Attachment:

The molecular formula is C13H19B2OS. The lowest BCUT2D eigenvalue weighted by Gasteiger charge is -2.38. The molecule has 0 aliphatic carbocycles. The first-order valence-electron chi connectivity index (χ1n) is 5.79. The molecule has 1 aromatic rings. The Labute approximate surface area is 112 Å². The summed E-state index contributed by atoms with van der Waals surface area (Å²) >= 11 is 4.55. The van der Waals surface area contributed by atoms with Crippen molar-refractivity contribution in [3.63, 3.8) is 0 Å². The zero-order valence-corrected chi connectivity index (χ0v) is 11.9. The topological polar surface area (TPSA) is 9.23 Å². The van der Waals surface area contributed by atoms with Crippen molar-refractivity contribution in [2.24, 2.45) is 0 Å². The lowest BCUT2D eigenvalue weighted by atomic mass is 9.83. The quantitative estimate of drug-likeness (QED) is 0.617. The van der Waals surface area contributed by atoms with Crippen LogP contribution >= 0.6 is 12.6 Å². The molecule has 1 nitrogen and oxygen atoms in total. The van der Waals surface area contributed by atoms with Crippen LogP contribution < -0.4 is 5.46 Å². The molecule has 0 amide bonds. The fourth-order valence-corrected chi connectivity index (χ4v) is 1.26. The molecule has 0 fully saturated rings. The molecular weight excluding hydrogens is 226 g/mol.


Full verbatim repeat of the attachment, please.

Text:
The molecular formula is C13H19B2OS. The lowest BCUT2D eigenvalue weighted by Gasteiger charge is -2.38. The molecule has 0 aliphatic carbocycles. The first-order valence-electron chi connectivity index (χ1n) is 5.79. The molecule has 1 aromatic rings. The Labute approximate surface area is 112 Å². The summed E-state index contributed by atoms with van der Waals surface area (Å²) >= 11 is 4.55. The van der Waals surface area contributed by atoms with Crippen molar-refractivity contribution in [3.63, 3.8) is 0 Å². The zero-order valence-corrected chi connectivity index (χ0v) is 11.9. The topological polar surface area (TPSA) is 9.23 Å². The van der Waals surface area contributed by atoms with Crippen molar-refractivity contribution in [2.24, 2.45) is 0 Å². The lowest BCUT2D eigenvalue weighted by atomic mass is 9.83. The quantitative estimate of drug-likeness (QED) is 0.617. The van der Waals surface area contributed by atoms with Crippen LogP contribution >= 0.6 is 12.6 Å². The molecule has 1 nitrogen and oxygen atoms in total. The van der Waals surface area contributed by atoms with Crippen LogP contribution < -0.4 is 5.46 Å². The molecule has 0 amide bonds. The fourth-order valence-corrected chi connectivity index (χ4v) is 1.26. The molecule has 0 fully saturated rings. The molecular weight excluding hydrogens is 226 g/mol.